Iowa’s meeting with No. 15 Duke at Madison Square Garden on Tuesday night is more than just another game to Patrick McCaffery.
The game opens the Jimmy V Classic doubleheader, which raises funds for cancer research through the V Foundation. The second game matches No. 2 Texas against No. 17 Illinois.
McCaffery, the 22-year-old son of Hawkeyes coach Fran McCaffery, was 13 when he was diagnosed with cancer of the thyroid, the small gland at the base of the front of the neck that regulates a person’s metabolism.
“The fact I’m able to play at that level and be a starter in this game is something crazy to think about,” McCaffery said. “I’m someone who has benefited from things like the Jimmy V and have seen first-hand how the Jimmy V can help people. Having the opportunity to play in that event is something I’ll forever cherish and I’m really looking forward to.”
Patrick had two surgeries in 2014, the first to remove half his thyroid and, after tests showed it was malignant, a second to remove the rest of the gland and nearby tissue.
His follow-up treatment included taking two radioactive iodine pills to eliminate any possible remaining cancer cells from his lymph nodes. It was a grueling few days when he had to isolate to such an extreme that he rode home from the hospital in the car trunk and had to sleep in the basement.
Anything he touched, such as video game controllers, had to be thrown away. His mom, Margaret, cared for Patrick while his dad and siblings stayed at a hotel because of the potential danger of radioactive iodine exposure to others.
Three months after his diagnosis, he was declared cancer-free and was able to rejoin his summer basketball team. He went on to become the all-time leading scorer at Iowa City West High and a top-60 national recruit before he joined older brother Connor and his dad with the Hawkeyes.
Patrick has played in 72 games since 2019-20 and started 38 of 39 since the start of last season. He goes into Tuesday’s game averaging a career-best 12.9 points, second on the team behind Kris Murray’s 21.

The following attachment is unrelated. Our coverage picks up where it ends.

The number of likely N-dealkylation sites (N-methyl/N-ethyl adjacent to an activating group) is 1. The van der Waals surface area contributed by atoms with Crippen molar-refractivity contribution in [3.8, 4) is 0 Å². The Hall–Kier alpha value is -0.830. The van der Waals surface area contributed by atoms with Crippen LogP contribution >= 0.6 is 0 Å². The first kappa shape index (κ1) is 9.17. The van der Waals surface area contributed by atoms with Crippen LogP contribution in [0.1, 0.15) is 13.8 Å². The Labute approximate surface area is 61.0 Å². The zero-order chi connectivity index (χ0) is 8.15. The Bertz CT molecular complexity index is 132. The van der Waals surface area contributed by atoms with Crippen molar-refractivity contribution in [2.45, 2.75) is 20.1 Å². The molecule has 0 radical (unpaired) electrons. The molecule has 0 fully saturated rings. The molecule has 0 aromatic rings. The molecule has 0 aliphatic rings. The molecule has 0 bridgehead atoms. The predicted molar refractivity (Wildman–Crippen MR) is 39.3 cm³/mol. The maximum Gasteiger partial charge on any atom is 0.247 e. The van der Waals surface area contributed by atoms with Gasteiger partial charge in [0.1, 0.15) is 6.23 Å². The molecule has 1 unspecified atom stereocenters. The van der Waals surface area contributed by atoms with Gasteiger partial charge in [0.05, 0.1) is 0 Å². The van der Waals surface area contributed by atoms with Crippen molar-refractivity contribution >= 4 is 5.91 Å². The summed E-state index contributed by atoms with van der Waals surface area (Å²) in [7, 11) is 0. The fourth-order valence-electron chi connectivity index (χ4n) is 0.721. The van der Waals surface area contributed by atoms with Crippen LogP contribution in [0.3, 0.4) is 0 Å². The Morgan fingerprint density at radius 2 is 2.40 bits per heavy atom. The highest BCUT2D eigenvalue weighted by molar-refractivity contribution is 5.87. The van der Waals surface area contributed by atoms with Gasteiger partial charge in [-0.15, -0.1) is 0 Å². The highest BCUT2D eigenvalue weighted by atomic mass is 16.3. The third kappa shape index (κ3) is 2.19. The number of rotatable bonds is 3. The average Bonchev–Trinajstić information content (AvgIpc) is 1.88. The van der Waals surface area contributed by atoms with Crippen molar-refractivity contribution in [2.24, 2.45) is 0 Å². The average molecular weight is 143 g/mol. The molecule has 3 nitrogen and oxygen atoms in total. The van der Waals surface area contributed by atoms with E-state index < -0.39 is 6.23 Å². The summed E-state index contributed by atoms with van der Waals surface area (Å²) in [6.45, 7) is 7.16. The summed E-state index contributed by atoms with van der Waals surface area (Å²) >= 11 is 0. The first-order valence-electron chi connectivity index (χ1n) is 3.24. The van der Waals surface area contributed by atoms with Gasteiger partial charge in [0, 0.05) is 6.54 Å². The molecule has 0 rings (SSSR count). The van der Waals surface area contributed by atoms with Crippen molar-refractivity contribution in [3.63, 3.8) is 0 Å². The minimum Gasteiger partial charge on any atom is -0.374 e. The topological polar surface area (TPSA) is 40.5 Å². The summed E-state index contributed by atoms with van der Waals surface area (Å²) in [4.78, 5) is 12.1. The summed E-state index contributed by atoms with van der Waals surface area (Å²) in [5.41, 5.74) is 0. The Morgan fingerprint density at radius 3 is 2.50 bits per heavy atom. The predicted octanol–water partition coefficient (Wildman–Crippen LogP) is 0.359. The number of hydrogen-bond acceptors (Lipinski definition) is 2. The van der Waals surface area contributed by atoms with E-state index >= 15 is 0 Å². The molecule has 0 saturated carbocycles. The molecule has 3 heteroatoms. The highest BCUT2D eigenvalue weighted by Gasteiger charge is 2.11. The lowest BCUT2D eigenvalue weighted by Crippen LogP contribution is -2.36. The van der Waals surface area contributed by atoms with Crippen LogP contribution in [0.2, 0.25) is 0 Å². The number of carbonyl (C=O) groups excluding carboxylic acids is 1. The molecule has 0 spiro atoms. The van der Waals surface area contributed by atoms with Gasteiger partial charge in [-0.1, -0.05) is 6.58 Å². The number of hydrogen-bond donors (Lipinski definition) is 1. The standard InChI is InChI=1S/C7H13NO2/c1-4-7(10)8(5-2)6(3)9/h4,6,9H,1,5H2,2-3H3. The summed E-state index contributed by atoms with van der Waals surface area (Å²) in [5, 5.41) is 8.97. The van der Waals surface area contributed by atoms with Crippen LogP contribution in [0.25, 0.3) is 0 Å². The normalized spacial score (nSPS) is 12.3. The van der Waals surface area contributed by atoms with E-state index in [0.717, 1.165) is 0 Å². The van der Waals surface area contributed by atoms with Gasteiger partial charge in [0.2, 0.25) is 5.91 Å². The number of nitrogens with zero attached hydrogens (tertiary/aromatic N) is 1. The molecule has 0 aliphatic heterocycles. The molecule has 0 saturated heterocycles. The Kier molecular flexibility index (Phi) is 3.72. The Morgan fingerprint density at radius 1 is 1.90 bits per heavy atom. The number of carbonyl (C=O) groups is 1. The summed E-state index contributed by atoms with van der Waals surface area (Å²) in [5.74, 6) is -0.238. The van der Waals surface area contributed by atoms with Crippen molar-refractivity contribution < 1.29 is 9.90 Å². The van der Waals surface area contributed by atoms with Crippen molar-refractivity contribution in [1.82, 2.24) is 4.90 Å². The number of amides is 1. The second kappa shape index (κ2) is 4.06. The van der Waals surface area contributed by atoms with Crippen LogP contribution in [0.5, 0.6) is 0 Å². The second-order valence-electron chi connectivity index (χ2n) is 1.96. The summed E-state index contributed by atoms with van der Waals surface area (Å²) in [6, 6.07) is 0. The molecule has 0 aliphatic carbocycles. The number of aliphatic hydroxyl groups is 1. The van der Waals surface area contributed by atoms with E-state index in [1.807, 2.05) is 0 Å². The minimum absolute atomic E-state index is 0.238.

Having no thyroid means Patrick must deal with occasional fatigue and low energy and a desire to eat at odd times. He has blood tests regularly to monitor his metabolic activity.
“I understand I’m not going to be able to do things the same way people who have one do,” he said. “I have to work through that, and I think I’ve done a good job of it. I feel good. Obviously there’s no more cancer, just lingering effects that I’ll have to deal with the rest of my life and be cognizant of.”
Patrick said some people might be surprised he’s able to play basketball at such a high level, but he was determined to not let cancer stop him from pursuing his goals.
“I’ve always had this strong belief in myself,” he said. “I knew I was going to be a good high school player, I knew I was going to be a good college player and I’m pretty confident I’m going to be a good professional player as well whether that’s overseas or in the NBA.”
Fran McCaffery, whose parents died of cancer, and the entire family have been involved in raising awareness and money for cancer research.
The V Foundation was founded by Jim Valvano, the college basketball coach and broadcaster who died of cancer in 1993. The foundation has awarded over $310 million in cancer research grants.
Pediatric thyroid cancer is highly curable but has not been researched much historically, said Dr. Vivian Weiss, who was awarded a $200,000 V Foundation grant in 2019 to study differences in how the disease behaves in children and adults and develop individualized treatment plans for children.
Weiss, an assistant professor in the Department of Pathology, Microbiology, and Immunology at Vanderbilt University, said she and her colleagues have performed genetic analysis on 100 children and the results have been promising for improving detection and treatment.
Weiss said Patrick’s willingness to share his story has put a spotlight on the disease.
“His ability to perform at that level and be as amazing and as successful as he is is really incredible,” she said, “and I think he serves as a wonderful role model for other children struggling with thyroid cancer. It’s not an easy journey for any of these children. It’s wonderful to see how resilient and how much potential there is for these children to live full, healthy and happy lives.”
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